For years a child suffered sexual abuse at the hands of her stepfather.  Many years later, she reported the abuse to law enforcement and her stepfather was subsequently charged and convicted by a jury. In this presentation, you’ll hear directly from that survivor and her prosecutor who tried the case. They will share her testimony from first report to final verdict. This workshop will also break down the legal process and the challenges faced throughout the trial. Attendees will learn about key things that impact a victim and help them on the journey to becoming a Survivor both in and out of the courtroom.
Katie Loewe, Survivor and Matthew Gilliam, ADA, Harris County District Attorney

Session 28 – Breaking the Bond: Trauma Bonds and the Intersection of Domestic Violence, Sexual Assault and Human Trafficking
This workshop will examine the intersection of sexual abuse, domestic violence and human trafficking. We will explore the dynamics of the trafficker and victim relationship, paying particular attention to trauma bonds and familial trafficking. We will discuss the effects of complex trauma and the vulnerability of children and teens to sexual exploitation. This workshop is interactive and will provide an opportunity for participants to work together on case scenarios to develop trauma-informed and victim-centered responses.
Laramie Gorbett, Human Trafficking Specialist, Texas Association Against Sexual Assault

Session 29 – Legal Options for Victims of Violence
Often, victims of intimate partner violence, sexual assault, and stalking intersect with multiple criminal and civil systems. This workshop will help advocates and other professionals to identify the different systems and how to help survivors navigate through the systems while providing empowerment-based, victim centered advocacy.
Amanda Elkanick, Texas Advocacy Project​

Session 30 – Sexting, Inappropriate Contact, TMI: Risky Behavior Youth Are Engaging In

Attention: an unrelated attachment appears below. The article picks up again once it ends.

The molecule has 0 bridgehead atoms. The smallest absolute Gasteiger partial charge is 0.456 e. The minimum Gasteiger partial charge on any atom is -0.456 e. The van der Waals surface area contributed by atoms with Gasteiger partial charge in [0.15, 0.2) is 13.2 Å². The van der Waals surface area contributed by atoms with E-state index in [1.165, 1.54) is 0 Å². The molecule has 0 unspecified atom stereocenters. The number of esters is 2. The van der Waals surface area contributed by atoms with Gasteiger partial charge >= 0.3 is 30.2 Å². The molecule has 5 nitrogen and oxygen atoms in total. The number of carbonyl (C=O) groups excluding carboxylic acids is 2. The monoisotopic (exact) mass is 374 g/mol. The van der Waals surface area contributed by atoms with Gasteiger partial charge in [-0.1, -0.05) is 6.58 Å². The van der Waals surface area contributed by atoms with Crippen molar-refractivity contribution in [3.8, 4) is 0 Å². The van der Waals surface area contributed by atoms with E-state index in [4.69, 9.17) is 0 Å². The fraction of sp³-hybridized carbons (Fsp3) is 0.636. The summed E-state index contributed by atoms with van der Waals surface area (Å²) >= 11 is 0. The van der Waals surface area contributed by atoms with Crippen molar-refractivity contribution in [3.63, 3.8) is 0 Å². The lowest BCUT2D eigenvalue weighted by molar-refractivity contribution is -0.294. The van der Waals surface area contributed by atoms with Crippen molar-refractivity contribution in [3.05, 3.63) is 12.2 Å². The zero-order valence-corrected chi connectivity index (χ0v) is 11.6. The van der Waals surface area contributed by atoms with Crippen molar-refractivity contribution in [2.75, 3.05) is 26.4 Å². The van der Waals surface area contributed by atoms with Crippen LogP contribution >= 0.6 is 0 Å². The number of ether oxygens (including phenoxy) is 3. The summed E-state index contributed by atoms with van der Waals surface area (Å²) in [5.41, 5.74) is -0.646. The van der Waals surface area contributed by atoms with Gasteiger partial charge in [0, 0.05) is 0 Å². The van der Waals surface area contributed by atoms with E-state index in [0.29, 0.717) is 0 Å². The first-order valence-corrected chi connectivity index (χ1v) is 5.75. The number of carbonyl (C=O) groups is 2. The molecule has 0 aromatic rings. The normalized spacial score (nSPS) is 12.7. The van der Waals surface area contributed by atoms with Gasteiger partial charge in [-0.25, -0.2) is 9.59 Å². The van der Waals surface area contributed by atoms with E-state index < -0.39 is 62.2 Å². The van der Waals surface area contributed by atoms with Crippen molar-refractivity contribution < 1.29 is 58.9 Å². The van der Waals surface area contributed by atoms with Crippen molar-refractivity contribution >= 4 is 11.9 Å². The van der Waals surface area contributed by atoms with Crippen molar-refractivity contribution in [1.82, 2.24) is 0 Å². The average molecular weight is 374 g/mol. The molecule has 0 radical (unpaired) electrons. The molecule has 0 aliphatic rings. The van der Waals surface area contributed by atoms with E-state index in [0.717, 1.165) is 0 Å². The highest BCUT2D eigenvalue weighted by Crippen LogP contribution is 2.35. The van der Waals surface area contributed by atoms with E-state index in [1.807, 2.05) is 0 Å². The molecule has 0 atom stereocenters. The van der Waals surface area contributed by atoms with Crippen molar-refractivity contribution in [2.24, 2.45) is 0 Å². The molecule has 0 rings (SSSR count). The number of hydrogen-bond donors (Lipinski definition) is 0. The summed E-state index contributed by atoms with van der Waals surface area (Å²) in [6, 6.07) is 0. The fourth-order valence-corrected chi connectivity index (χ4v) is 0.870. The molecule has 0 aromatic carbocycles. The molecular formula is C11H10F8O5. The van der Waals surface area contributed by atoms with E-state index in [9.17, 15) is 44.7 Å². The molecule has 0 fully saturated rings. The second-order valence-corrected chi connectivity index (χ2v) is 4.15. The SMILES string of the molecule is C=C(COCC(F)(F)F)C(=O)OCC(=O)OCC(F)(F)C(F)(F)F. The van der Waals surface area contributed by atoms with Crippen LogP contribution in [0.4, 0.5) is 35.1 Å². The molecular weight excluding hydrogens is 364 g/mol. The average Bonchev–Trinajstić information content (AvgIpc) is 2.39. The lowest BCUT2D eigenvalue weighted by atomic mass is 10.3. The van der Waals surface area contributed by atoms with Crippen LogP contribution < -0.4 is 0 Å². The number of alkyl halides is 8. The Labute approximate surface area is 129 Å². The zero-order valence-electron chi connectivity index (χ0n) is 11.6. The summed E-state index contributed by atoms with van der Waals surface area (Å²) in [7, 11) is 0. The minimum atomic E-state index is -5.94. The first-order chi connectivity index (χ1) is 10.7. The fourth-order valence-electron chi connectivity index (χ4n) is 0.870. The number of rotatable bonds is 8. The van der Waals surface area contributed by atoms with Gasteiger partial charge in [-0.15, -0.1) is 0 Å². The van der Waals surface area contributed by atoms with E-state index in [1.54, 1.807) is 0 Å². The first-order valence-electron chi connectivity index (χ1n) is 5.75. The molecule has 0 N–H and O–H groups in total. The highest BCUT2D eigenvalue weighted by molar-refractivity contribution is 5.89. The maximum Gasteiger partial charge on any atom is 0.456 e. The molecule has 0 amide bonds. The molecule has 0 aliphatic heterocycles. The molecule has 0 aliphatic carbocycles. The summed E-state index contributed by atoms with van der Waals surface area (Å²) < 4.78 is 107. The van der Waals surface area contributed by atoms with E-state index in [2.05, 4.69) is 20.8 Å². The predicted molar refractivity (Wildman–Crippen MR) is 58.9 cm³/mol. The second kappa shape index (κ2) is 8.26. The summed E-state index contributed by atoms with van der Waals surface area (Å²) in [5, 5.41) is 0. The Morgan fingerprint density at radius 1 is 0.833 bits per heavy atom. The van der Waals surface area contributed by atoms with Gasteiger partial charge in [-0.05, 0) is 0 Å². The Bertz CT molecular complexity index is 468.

Internet safety is an issue that permeates many types of crimes. Many children become victims online or are identified and groomed for victimization online. Unfortunately, youth are unaware of the true risk of their online activity, and caregivers often feel left behind when it comes to the apps and websites their children are using. Over the past 30 years the National Center for Missing & Exploited Children (NCMEC) has collected and analyzed missing and exploited children reports to develop and tailor prevention education programs to prevent future victimization.  By utilizing NCMEC's information, service providers can fill the gap by not only talking to youth in their community about their online activity, but also by providing information and resources to caregivers to help them in keeping their children safer online. Participants will learn about risky behaviors youth are engaging in online and how to implement prevention education with kids ages 5-18.
Victoria Walker, Outreach Manager, National Center for Missing and Exploited Children

Session 31 – Assessing Psychopathy: Clinical and Forensic Applications of the HARE Psychopathy Checklist
Understanding psychopathy is a critical tool when looking at criminal behavior.  This disorder is complex and difficult to spot as these persons can appear normal and even charming.  The Hare Psychopathy Checklist is an assessment tool that helps identify these behaviors and patterns of behavior that could provide better insight.  This workshop is intended primarily for psychologists, psychological associates, psychiatrists, graduate students, and other mental health personnel who have the professional qualifications to conduct psychological assessments. It also is open to researchers, administrators, and personnel in the mental health and criminal justice systems (e.g., social workers, counselors, lawyers, probation officers, and law enforcement investigators) whose work requires, or would benefit from, knowledge about psychopathy, its measurement, and implications.